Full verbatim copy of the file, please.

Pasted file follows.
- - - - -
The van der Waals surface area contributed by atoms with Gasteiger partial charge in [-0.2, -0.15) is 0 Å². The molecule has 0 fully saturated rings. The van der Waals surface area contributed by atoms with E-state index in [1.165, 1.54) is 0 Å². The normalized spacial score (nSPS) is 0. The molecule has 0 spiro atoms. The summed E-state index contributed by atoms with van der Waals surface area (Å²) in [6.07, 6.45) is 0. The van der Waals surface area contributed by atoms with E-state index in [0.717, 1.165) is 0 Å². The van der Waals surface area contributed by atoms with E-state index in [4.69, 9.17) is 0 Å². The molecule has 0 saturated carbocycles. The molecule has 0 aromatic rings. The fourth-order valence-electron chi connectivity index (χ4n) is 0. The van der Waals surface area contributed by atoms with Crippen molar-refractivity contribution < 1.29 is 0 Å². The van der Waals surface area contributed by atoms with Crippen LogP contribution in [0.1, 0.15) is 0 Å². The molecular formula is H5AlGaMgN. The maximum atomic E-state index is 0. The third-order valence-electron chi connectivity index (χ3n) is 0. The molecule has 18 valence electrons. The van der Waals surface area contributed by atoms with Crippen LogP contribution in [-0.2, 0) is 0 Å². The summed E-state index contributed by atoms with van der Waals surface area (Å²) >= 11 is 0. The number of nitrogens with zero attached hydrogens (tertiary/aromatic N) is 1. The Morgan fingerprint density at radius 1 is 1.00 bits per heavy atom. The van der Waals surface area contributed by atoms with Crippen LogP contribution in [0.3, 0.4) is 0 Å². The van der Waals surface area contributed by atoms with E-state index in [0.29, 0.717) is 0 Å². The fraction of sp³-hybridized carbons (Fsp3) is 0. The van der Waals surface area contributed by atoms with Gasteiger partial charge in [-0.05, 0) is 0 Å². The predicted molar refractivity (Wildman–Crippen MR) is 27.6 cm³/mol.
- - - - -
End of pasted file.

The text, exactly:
The van der Waals surface area contributed by atoms with Gasteiger partial charge in [-0.2, -0.15) is 0 Å². The molecule has 0 fully saturated rings. The van der Waals surface area contributed by atoms with E-state index in [1.165, 1.54) is 0 Å². The normalized spacial score (nSPS) is 0. The molecule has 0 spiro atoms. The summed E-state index contributed by atoms with van der Waals surface area (Å²) in [6.07, 6.45) is 0. The van der Waals surface area contributed by atoms with E-state index in [0.717, 1.165) is 0 Å². The van der Waals surface area contributed by atoms with E-state index in [4.69, 9.17) is 0 Å². The molecule has 0 saturated carbocycles. The molecule has 0 aromatic rings. The fourth-order valence-electron chi connectivity index (χ4n) is 0. The van der Waals surface area contributed by atoms with Crippen molar-refractivity contribution < 1.29 is 0 Å². The van der Waals surface area contributed by atoms with Crippen LogP contribution in [0.1, 0.15) is 0 Å². The molecular formula is H5AlGaMgN. The maximum atomic E-state index is 0. The third-order valence-electron chi connectivity index (χ3n) is 0. The molecule has 18 valence electrons. The van der Waals surface area contributed by atoms with Crippen LogP contribution in [-0.2, 0) is 0 Å². The summed E-state index contributed by atoms with van der Waals surface area (Å²) >= 11 is 0. The number of nitrogens with zero attached hydrogens (tertiary/aromatic N) is 1. The Morgan fingerprint density at radius 1 is 1.00 bits per heavy atom. The van der Waals surface area contributed by atoms with Crippen LogP contribution in [0.3, 0.4) is 0 Å². The van der Waals surface area contributed by atoms with E-state index in [0.29, 0.717) is 0 Å². The fraction of sp³-hybridized carbons (Fsp3) is 0. The van der Waals surface area contributed by atoms with Gasteiger partial charge in [-0.05, 0) is 0 Å². The predicted molar refractivity (Wildman–Crippen MR) is 27.6 cm³/mol.